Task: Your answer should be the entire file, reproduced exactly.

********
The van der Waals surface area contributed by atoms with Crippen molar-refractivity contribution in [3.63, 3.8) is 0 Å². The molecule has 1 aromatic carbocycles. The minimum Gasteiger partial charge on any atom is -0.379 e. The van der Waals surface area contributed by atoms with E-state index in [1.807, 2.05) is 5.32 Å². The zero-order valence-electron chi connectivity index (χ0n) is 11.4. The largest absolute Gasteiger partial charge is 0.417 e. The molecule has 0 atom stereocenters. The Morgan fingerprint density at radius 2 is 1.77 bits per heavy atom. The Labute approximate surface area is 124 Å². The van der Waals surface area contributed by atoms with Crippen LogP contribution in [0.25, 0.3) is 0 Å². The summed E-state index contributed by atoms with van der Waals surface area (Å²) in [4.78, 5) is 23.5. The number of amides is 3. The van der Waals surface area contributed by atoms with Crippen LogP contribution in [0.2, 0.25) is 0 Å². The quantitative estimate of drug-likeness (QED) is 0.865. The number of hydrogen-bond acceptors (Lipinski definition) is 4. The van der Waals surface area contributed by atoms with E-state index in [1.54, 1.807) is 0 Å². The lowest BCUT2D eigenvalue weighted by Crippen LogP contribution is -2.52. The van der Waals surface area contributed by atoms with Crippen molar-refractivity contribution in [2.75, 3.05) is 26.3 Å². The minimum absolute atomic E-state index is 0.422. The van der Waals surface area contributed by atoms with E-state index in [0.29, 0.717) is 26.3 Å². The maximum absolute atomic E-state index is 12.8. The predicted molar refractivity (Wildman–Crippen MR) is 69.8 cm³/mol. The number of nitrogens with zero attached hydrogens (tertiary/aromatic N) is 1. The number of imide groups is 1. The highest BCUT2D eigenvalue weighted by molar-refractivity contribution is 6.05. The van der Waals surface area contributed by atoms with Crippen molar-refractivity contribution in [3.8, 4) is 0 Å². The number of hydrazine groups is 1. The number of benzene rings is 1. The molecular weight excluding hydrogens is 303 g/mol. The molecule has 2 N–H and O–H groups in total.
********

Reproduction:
The van der Waals surface area contributed by atoms with Crippen molar-refractivity contribution in [3.63, 3.8) is 0 Å². The molecule has 1 aromatic carbocycles. The minimum Gasteiger partial charge on any atom is -0.379 e. The van der Waals surface area contributed by atoms with E-state index in [1.807, 2.05) is 5.32 Å². The zero-order valence-electron chi connectivity index (χ0n) is 11.4. The largest absolute Gasteiger partial charge is 0.417 e. The molecule has 0 atom stereocenters. The Morgan fingerprint density at radius 2 is 1.77 bits per heavy atom. The Labute approximate surface area is 124 Å². The van der Waals surface area contributed by atoms with Crippen LogP contribution in [0.25, 0.3) is 0 Å². The summed E-state index contributed by atoms with van der Waals surface area (Å²) in [4.78, 5) is 23.5. The number of amides is 3. The van der Waals surface area contributed by atoms with Crippen LogP contribution in [0.2, 0.25) is 0 Å². The quantitative estimate of drug-likeness (QED) is 0.865. The number of hydrogen-bond acceptors (Lipinski definition) is 4. The van der Waals surface area contributed by atoms with E-state index in [1.54, 1.807) is 0 Å². The lowest BCUT2D eigenvalue weighted by Crippen LogP contribution is -2.52. The van der Waals surface area contributed by atoms with Crippen molar-refractivity contribution in [2.75, 3.05) is 26.3 Å². The minimum absolute atomic E-state index is 0.422. The van der Waals surface area contributed by atoms with E-state index in [0.29, 0.717) is 26.3 Å². The maximum absolute atomic E-state index is 12.8. The predicted molar refractivity (Wildman–Crippen MR) is 69.8 cm³/mol. The number of nitrogens with zero attached hydrogens (tertiary/aromatic N) is 1. The number of imide groups is 1. The highest BCUT2D eigenvalue weighted by molar-refractivity contribution is 6.05. The van der Waals surface area contributed by atoms with Crippen molar-refractivity contribution in [3.8, 4) is 0 Å². The number of hydrazine groups is 1. The number of benzene rings is 1. The molecular weight excluding hydrogens is 303 g/mol. The molecule has 2 N–H and O–H groups in total.